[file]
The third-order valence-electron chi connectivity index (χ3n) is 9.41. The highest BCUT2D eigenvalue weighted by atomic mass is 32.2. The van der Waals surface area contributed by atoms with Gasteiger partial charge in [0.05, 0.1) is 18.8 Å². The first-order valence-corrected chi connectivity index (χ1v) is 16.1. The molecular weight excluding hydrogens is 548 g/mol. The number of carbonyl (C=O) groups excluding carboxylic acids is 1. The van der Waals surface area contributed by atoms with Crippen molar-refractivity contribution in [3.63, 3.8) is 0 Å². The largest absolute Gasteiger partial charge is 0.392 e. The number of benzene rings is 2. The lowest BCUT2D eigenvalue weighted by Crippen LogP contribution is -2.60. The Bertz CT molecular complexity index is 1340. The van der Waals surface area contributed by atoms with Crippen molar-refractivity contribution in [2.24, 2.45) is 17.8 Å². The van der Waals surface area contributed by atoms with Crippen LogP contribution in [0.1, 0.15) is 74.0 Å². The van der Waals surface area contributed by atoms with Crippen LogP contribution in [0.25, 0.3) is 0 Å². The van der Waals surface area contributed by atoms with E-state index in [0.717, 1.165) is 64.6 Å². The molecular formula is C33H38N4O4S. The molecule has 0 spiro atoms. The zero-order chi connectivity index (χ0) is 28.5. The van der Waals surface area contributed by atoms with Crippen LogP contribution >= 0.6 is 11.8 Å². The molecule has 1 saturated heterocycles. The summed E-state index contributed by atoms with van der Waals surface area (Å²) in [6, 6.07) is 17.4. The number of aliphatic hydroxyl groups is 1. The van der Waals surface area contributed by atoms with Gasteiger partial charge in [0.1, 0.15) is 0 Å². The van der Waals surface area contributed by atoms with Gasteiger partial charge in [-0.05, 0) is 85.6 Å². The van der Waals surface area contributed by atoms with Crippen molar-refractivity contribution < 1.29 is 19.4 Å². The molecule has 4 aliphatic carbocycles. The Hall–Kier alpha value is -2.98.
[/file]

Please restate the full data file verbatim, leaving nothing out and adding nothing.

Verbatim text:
The third-order valence-electron chi connectivity index (χ3n) is 9.41. The highest BCUT2D eigenvalue weighted by atomic mass is 32.2. The van der Waals surface area contributed by atoms with Gasteiger partial charge in [0.05, 0.1) is 18.8 Å². The first-order valence-corrected chi connectivity index (χ1v) is 16.1. The molecular weight excluding hydrogens is 548 g/mol. The number of carbonyl (C=O) groups excluding carboxylic acids is 1. The van der Waals surface area contributed by atoms with Crippen molar-refractivity contribution in [3.63, 3.8) is 0 Å². The largest absolute Gasteiger partial charge is 0.392 e. The number of benzene rings is 2. The lowest BCUT2D eigenvalue weighted by Crippen LogP contribution is -2.60. The Bertz CT molecular complexity index is 1340. The van der Waals surface area contributed by atoms with Crippen molar-refractivity contribution in [2.24, 2.45) is 17.8 Å². The van der Waals surface area contributed by atoms with Crippen LogP contribution in [0.1, 0.15) is 74.0 Å². The van der Waals surface area contributed by atoms with Crippen LogP contribution in [0.25, 0.3) is 0 Å². The van der Waals surface area contributed by atoms with E-state index in [0.717, 1.165) is 64.6 Å². The molecular formula is C33H38N4O4S. The molecule has 0 spiro atoms. The zero-order chi connectivity index (χ0) is 28.5. The van der Waals surface area contributed by atoms with Crippen LogP contribution >= 0.6 is 11.8 Å². The molecule has 1 saturated heterocycles. The summed E-state index contributed by atoms with van der Waals surface area (Å²) in [6, 6.07) is 17.4. The number of aliphatic hydroxyl groups is 1. The van der Waals surface area contributed by atoms with Gasteiger partial charge in [0.1, 0.15) is 0 Å². The van der Waals surface area contributed by atoms with Gasteiger partial charge in [-0.05, 0) is 85.6 Å². The van der Waals surface area contributed by atoms with Crippen molar-refractivity contribution < 1.29 is 19.4 Å². The molecule has 4 aliphatic carbocycles. The Hall–Kier alpha value is -2.98.